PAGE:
2) The moral temptations of sex education. Of course children have to be made aware of these things in accordance with their age and their respective levels of maturity, but this can only be achieved with due responsibility on a case-by-case basis and should, moreover, fall within the purview of the parents themselves. On top of this particular threat we still have all the other temptations listed above: drugs in the school yard, computers, cell phones, and rock music.
3) Religious corruption. Providing religion is taught at all, contemporary lesson plans tend to marginalize the one, true, God-given Faith in favor of discussing numerous religious traditions–Buddhism, Hinduism, Islam, Judaism, and Christianity–as representing different routes to salvation which are all accorded a certain degree of validity. Yet other schools do not offer any religious instruction, which will lead children into perceiving religious knowledge as an insignificant issue that has no bearing whatever on the meaning of life or on one’s happiness. All that will subsequently matter to them is indulging their personal happiness, their own enjoyment of life, their own holidays, their own comfort and wealth, and such things may be obtained without God, without His foresight or His commandments, without prayer, without the Church, and without the sacraments!
In his aforementioned encyclical, Divini Illius Magistri, Pope Pius XI cites a man who was very much tainted by the ills of liberalism but who nevertheless made the following lucid remark: “The school if not a temple, is a den. When literary, social, domestic and religious education do not go hand in hand, man is unhappy and helpless” (Nicolo Tommaseo, Pensieri sull’ educazione, parts 1,3,6). A successful education requires parents, pastors, and teachers to work together in perfect harmony.
The father is a figure of authority, for he is the head of his household. His chief duties include nourishing the family and guiding his own safely past all dangers that might befall them. “Thou shalt earn thy bread by the sweat of thy brow!” God declared unto Adam. Metaphorically speaking, fathers have been entrusted with the foreign office, which they must run astutely with all due foresight and circumspection. They must plan on their own but they should also seek advice from others as regards decision-taking in the management of their charges. What is more, fathers should set a good example by striving to be honest, upright Catholic men at all times.
The role of fathers in society has currently hit rock bottom. In his lovely booklet entitled Christian Fatherhood, the French author Fr. Jean-Dominique makes the following observation:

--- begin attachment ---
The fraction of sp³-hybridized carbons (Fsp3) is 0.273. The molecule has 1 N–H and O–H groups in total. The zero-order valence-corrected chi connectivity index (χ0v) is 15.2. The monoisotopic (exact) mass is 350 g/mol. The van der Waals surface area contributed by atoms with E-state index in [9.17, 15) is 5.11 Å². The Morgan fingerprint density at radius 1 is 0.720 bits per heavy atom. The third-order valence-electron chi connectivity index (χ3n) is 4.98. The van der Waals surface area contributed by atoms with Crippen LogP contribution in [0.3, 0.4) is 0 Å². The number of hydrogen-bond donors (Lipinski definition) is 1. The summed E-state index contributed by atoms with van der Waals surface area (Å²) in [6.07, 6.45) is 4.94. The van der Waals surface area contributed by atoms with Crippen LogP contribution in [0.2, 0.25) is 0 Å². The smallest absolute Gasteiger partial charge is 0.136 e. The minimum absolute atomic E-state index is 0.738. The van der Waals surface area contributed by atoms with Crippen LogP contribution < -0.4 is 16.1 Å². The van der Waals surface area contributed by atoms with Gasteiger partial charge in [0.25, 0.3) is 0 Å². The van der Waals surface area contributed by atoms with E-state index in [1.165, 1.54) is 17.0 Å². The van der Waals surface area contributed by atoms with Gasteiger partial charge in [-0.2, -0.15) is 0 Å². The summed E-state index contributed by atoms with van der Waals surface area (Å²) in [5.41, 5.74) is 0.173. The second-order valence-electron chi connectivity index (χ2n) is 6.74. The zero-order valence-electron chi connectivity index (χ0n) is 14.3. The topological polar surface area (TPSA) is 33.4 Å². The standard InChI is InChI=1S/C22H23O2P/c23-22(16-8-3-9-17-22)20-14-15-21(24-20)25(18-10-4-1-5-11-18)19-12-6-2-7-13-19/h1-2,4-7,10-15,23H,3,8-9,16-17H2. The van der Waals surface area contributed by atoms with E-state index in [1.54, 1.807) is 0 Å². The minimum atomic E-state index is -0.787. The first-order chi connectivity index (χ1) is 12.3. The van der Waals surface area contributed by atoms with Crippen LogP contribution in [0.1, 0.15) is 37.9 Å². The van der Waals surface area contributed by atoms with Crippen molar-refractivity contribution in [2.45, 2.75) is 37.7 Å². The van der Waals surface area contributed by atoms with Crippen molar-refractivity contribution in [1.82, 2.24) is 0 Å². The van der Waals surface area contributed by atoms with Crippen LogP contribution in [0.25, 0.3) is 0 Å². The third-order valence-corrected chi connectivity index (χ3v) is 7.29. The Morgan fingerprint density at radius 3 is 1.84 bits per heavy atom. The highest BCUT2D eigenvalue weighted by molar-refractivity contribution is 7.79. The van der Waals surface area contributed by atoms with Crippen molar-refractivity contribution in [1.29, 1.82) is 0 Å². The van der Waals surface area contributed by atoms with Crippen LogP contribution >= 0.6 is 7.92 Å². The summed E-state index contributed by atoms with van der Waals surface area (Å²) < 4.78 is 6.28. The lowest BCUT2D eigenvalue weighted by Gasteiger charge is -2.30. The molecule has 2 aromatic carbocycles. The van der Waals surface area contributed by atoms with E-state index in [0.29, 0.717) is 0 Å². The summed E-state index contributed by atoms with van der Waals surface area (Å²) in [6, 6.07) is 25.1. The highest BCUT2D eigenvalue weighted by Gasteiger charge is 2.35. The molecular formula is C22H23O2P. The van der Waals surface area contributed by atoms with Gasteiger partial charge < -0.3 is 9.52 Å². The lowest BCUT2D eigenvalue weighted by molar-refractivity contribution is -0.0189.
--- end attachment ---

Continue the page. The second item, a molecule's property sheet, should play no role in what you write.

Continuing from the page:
Of all the tribes and regimes in the world, the most successful peoples to this day owe their expansion and their wealth to paternal authority. This becomes particularly obvious under despotic rule, affecting for instance the farmers of Russia, and it is clear for all to see in the various liberal governments as witnessed in England and its colonies throughout both hemispheres. Conversely, all those peoples that eventually sink into insignificance commit the error of weakening the position of the paterfamilias."
He elaborates by remarking that:
The success of a nation is fundamentally threatened wherever paternal authority is robbed of its two mainstays. The supreme decadence of the ancien regime followed by a revolution that destroyed the Faith and did away with heritage has caused such deep damage to our nation that no amount of effort has so far succeeded in repairing it." (Frederic Le Play)
Fathers play an exceptionally important role not only within the family but also in society as a whole. Their wives and their children should be able to look up to them for support and direction.
In order to illustrate the responsibilities of a father towards his children, let us quote once again from Christian Fatherhood: Fathers are to
play with their children, to sing, to go for walks, to act with them; they must do physical work with them (gardening, carpentry, etc.) but they should also check their school work and correct it for them, to rejoice at their successes and to praise them."
Similarly, fathers should
keep a close eye on what sort of company their children keep and to warn them of bad friendships at the earliest possible opportunity, so as to enable them to make worthy friends."
They have to